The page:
12.7 Solving the Coefficient Matrix (CM)




The source-receptor matrix created in the previous section was compared to the measurement data to determine the source location. Other previous examples used the measurement data to determine the source strength. In this section we will try to determine the time variation of the source by creating a transfer coefficient matrix representing the contribution of each time period to the measurement data.

  1. Assume that the concentration at receptor R is the linear sum of all the contributing sources S times the dilution factor D between S and R:
    • Dij Si = Rj,

    where the dilution factors are defined as the coefficient matrix. A plot of the product SiDij can be presented as a map of the concentrations contributed by source i to all the receptors. A plot of SiDij for receptor j would show a map of the concentration contributed by each source to that receptor. In the case where measurements are available at receptor R and source S is the unknown quantity, the linear relationship between sources and receptors can be expressed by the inverse of the coefficient matrix:
    • Si = (Dij)-1 Rj.

    The dilution factors can be computed from various source locations, the same location but with releases at different times, or a combination of the two. For the example in this section, we assume we know the source location but not the time variation of its strength or even its start and stop time.

  2. First we will need to run a series of dispersion simulations for each of the potential release times. Start by retrieving the previously saved captex_control.txt and captex_setup.txt settings into the GUI menu. We will run a series of 9 simulations, each representing an emission period of one hour on the 25th starting at 1500 and ending at 2300. Reduce the particle release number from 50,000 to 20,000 to speed up the calculations. Then open the Concentration / Setup menu and set the start time to 83 09 25 15 and a run time of 21 hours. As in several of the previous exercises, we will only be using the 3 hour duration samples.

  3. Open the Pollutant setup menu and change the emission rate and duration each to 1.0. Then open the Grids menu and change the grid resolution from 0.25 to 0.05 to provide finer spatial resolution in an attempt to improve the fidelity of the short-range simulations. Also give the output file the unique name tcm for Transfer Coefficient Matrix and later to be associated with the time of the release.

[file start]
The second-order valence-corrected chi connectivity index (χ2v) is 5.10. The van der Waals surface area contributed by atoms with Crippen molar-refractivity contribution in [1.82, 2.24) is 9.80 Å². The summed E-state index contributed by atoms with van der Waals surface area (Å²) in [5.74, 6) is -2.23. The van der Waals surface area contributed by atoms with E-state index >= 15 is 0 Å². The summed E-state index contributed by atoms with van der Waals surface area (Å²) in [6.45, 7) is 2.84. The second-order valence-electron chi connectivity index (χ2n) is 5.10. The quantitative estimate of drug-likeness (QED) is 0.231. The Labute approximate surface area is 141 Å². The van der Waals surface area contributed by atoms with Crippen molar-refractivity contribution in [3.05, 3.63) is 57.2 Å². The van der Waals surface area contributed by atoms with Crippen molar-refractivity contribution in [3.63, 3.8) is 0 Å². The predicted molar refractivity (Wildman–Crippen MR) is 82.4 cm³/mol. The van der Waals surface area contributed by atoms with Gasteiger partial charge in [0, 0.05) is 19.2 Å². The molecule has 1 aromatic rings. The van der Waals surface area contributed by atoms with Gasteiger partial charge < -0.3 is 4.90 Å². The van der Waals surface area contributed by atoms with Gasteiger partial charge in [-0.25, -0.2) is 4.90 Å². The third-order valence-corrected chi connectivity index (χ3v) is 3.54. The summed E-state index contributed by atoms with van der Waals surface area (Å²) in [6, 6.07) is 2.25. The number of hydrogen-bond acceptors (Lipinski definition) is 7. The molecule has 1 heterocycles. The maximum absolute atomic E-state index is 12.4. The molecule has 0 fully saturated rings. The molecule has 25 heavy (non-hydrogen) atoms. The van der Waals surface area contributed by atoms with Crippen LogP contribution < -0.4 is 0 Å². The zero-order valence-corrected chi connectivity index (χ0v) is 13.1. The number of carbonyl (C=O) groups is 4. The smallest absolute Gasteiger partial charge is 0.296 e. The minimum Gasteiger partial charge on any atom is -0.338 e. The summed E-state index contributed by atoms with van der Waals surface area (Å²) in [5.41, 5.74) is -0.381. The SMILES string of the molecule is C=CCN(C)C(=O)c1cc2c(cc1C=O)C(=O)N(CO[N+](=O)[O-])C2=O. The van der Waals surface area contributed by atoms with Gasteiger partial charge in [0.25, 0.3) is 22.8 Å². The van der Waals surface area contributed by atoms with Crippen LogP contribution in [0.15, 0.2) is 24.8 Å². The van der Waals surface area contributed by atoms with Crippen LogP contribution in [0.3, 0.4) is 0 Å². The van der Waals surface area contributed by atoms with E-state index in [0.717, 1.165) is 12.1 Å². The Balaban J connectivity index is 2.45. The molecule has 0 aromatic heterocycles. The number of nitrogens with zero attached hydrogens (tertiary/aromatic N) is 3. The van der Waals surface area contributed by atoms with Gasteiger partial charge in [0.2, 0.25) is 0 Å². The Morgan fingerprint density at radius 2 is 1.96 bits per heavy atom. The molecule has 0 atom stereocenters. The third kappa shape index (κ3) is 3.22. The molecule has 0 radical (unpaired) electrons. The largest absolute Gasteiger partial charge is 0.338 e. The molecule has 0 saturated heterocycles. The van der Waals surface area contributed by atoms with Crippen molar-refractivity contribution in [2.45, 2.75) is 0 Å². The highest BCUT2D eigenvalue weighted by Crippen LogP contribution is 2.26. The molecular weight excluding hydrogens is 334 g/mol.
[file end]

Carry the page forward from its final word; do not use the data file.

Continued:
4. Now open the Special Runs Daily menu to configure a script to run the dispersion simulation once for each possible emission hour. The menu shows the start time of the simulation as previously configured in the SETUP menu and the only additional information required is the period over which new simulations will be started. In this case, up to 9 hours after the start time. Also check the radio-button to shorten the run duration of each new simulation by 1 hour. In this way each new simulation, starting one hour after the previous one, will have a duration of one hour less than the previous one, insuring that all simulations end at the same time. Once configured, Execute Script and as each new run is started the output file name is shown on the run log. Output files are named with the base plus the start time of the simulation. Note that the last run is for 23 UTC, only 8 hours after the start time.

  5. When all the runs have been completed, go to the Utilities / Transfer Coefficient tab and open the SVD solution menu. In step 1 replace the concentration file name wildcard with tcm0925 and then press the Create to generate the INFILE of filenames. In step 3 define the units conversion factor and any other simulation specific requirements. Then in step 4, press Create to generate the transfer coefficient matrix in a comma delimited format. This can be opened in Excel. Each column represents the dilution factor for the release time (1st row of that column) and measured data value, which is given in the rightmost column for that row. The measurements are the vector shown in the last column and the transfer coefficients are the model computations of the contribution of each release time to that measured value.

  6. In step 5, pressing Solve generates the default solution using all matrix elements. Dates are given in the raw format (days since the year 1900) and the results are grams. The results are rather disappointing. Negative values indicate that the model transfer coefficient is too large for the measured value. The solution to these equations is driven by the model transport errors. It is difficult to remove high values as they indicate good transport between the source and sampler location. In contrast, small values could be the result of the model plume edge being near the sampling location. There is greater uncertainty to these lower values.

  7. To illustrate the sensitivity of the results to small changes in model predictions or measurements, a hypothetical measurement file captex2_hypo.txt was created using the transfer coefficient matrix and the known source term. Comparing this to the actual measurements show the same major features with most of the differences in the concentration magnitudes. When the hypothetical measurement file is used, the solution captures the correct emission amounts at the correct times.

The solution of the coefficient matrix to determine source location or amount appears to be a simple and objective method. However, in reality there is an underlying subjective component which may require editing the measured and model data to reduce singularities due to uncertainties in the data. It may be difficult at times to obtain a solution because there will usually be many more source locations or release times than measured data values. This section should be considered more experimental rather than a mature operational approach to source estimation.